• Where is the material, products or services coming from?
  • International or local location?
  • What are the modern slavery policies of the businesses providing the material, products or services?
  • What are the modern slavery policies of the businesses reflective of?

 

  1. Assessing and managing identified risks – this may include carrying out further due diligence in the entity’s operations and supply chains and reviewing and adapting contract terms and codes of conduct with suppliers.

It’s been identified that there is modern slavery present, in one form or another, and it isn’t reflective how a small business wishes to operate. Start making enquiries where modern slavery has been identified. Is there a simple solution that can benefit all parties? It may be that a particular supply chain needs to be completely removed due to a strong modern slavery presence. Other times it may be that policies, systems of work or contracts can be updated and altered to reduced and eliminate its occurrence. If a supply chain has to be completely cut off, it may be that relevant authorities need to be notified.

 

  1. Considering and establishing processes and KPIs to monitor the effectiveness of the steps taken to ensure that modern slavery is not taking place in the business or supply chains.

Creating policies that have no effect is waste of time. KPI’s enable effect to be measured. If there hasn’t been a reduction, then it may be that small business polices, supply chains or the business structure needs to be changed. Establishing regular meetings to discuss modern slavery is a platform that can be easily established.

 

  1. Carrying out remedial steps where modern slavery is identified including highlighting the operations of the offending business and changing suppliers if necessary.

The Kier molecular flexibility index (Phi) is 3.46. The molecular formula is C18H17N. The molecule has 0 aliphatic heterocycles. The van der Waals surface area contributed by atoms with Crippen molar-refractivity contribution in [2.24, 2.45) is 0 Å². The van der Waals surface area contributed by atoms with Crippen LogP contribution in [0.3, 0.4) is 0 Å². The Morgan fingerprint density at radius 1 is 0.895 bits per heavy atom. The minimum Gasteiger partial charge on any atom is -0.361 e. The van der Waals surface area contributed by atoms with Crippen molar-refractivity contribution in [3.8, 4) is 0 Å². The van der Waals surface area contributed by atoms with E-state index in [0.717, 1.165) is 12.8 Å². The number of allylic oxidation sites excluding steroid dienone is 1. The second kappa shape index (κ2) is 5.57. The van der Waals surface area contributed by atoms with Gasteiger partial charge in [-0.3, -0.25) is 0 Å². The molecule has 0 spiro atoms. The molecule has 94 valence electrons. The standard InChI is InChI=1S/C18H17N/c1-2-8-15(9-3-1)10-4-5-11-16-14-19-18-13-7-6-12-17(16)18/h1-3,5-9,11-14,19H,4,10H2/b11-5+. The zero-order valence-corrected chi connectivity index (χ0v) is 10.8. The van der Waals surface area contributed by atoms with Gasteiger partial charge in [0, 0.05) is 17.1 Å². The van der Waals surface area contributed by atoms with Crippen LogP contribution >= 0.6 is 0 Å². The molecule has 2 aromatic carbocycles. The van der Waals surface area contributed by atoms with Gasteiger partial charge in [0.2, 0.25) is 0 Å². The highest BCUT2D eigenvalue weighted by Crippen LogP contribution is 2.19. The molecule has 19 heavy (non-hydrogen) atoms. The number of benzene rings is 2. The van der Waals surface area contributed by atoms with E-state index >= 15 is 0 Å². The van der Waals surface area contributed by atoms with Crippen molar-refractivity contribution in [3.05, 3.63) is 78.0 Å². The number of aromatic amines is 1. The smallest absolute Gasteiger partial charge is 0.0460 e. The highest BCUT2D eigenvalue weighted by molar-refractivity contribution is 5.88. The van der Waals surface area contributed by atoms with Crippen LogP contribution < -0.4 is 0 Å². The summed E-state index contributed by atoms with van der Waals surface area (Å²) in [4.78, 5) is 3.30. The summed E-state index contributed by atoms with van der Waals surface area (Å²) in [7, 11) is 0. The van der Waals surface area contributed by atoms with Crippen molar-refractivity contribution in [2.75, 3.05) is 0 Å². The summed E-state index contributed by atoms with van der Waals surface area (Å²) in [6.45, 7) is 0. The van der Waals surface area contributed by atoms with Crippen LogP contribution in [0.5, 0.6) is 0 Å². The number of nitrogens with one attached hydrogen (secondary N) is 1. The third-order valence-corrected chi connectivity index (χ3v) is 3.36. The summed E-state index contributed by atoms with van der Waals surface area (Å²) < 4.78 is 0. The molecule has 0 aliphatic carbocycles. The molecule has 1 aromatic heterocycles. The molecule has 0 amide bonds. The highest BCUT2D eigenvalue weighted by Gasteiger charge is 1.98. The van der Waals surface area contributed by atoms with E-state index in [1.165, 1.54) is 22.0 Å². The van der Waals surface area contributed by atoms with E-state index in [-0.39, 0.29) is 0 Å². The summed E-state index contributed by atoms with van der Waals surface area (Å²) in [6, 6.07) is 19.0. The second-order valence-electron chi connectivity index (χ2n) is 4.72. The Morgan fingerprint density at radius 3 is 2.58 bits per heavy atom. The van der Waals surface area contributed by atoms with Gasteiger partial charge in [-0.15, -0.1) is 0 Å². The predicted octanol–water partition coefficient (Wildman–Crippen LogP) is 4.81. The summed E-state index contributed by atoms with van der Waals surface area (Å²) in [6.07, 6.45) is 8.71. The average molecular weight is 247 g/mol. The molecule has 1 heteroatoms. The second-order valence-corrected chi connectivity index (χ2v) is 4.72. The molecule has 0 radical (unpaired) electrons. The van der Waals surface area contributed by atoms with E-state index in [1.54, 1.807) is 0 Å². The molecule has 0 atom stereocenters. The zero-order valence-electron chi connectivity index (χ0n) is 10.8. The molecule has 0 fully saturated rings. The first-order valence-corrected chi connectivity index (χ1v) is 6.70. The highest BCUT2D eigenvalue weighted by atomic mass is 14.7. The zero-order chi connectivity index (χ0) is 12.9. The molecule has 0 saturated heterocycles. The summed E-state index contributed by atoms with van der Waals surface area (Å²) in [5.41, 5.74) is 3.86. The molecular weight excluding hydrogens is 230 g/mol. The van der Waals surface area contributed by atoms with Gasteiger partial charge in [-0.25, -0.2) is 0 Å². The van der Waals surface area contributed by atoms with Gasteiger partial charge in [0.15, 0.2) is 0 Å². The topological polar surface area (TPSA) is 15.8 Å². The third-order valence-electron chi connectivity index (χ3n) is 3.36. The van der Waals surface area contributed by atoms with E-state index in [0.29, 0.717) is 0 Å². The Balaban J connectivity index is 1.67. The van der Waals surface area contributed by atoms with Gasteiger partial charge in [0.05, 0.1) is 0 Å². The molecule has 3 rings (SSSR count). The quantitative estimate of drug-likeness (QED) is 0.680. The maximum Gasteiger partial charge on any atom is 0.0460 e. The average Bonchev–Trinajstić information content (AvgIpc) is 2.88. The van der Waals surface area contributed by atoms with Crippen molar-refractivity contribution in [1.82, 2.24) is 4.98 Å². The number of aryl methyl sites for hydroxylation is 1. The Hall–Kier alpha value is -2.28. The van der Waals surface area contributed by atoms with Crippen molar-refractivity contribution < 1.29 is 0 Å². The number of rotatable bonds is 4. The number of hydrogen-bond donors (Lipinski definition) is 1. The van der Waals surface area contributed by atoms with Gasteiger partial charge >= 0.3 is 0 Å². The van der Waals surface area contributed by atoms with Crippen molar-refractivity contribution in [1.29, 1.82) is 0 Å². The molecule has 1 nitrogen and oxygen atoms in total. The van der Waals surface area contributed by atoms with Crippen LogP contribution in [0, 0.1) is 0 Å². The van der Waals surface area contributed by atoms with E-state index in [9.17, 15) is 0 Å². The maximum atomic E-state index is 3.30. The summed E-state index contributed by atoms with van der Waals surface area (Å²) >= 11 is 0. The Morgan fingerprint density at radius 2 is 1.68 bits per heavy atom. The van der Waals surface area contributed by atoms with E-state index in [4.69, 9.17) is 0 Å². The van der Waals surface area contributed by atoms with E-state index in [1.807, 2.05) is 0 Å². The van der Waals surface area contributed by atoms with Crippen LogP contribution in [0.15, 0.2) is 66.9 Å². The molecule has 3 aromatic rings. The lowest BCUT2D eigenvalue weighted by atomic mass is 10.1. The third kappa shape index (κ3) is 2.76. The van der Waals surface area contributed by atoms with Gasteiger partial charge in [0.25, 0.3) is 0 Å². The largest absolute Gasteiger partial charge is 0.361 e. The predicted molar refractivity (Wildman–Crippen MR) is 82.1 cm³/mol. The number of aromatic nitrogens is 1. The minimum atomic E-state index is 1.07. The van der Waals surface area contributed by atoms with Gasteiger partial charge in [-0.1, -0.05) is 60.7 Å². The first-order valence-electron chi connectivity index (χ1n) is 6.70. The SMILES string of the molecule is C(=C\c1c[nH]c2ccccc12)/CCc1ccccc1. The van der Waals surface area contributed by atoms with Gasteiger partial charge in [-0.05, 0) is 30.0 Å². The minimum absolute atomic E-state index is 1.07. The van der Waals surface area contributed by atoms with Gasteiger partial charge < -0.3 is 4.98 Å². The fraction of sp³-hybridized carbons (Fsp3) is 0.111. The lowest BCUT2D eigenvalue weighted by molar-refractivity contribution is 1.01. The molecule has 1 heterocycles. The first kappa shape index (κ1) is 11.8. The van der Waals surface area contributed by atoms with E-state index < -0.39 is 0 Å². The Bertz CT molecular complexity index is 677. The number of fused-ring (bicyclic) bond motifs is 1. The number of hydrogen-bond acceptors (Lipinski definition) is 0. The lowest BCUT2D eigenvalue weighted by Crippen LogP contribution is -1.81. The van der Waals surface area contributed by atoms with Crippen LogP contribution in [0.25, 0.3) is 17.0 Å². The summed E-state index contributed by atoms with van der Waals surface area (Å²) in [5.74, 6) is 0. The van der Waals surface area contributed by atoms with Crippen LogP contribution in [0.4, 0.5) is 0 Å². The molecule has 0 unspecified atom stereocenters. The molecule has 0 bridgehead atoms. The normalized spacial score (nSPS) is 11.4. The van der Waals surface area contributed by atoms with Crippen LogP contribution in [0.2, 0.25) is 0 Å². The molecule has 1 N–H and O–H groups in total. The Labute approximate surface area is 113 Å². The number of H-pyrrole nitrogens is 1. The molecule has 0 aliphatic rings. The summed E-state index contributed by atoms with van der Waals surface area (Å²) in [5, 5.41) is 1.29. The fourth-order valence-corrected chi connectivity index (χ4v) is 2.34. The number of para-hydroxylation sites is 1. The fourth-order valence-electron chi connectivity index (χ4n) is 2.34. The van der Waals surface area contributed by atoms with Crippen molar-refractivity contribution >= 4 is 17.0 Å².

As aforementioned, where there is presence modern slavery, the process should be to reduce and eliminate. Establish that there is an issue and decide on an appropriate course of action. Changing suppliers, altering business structure and alerting authorities are a few options available to a small business. Updating the businesses policy on modern slavery as it expands is important because it can be identified and avoided before remedial steps need to be employed.

 

  1. Develop training for staff on modern slavery identification, risks and impacts.

Small businesses can start with awareness; the greater the knowledge, the easier it is identified and subsequently the easier it is reduced and eliminated. Ensure staff are aware of policies and the businesses position on them. Information sessions are the perfect place to start.

 

A lack of resources or finance as the reason why modern slavery can’t be removed from a business’ operation is defunct. There is a moral obligation to humanity to ensure that nobody is subject to modern slavery conditions. It is also an obligation, not only to reduce and eliminate, but to influence this position on everyone.

Make Noise.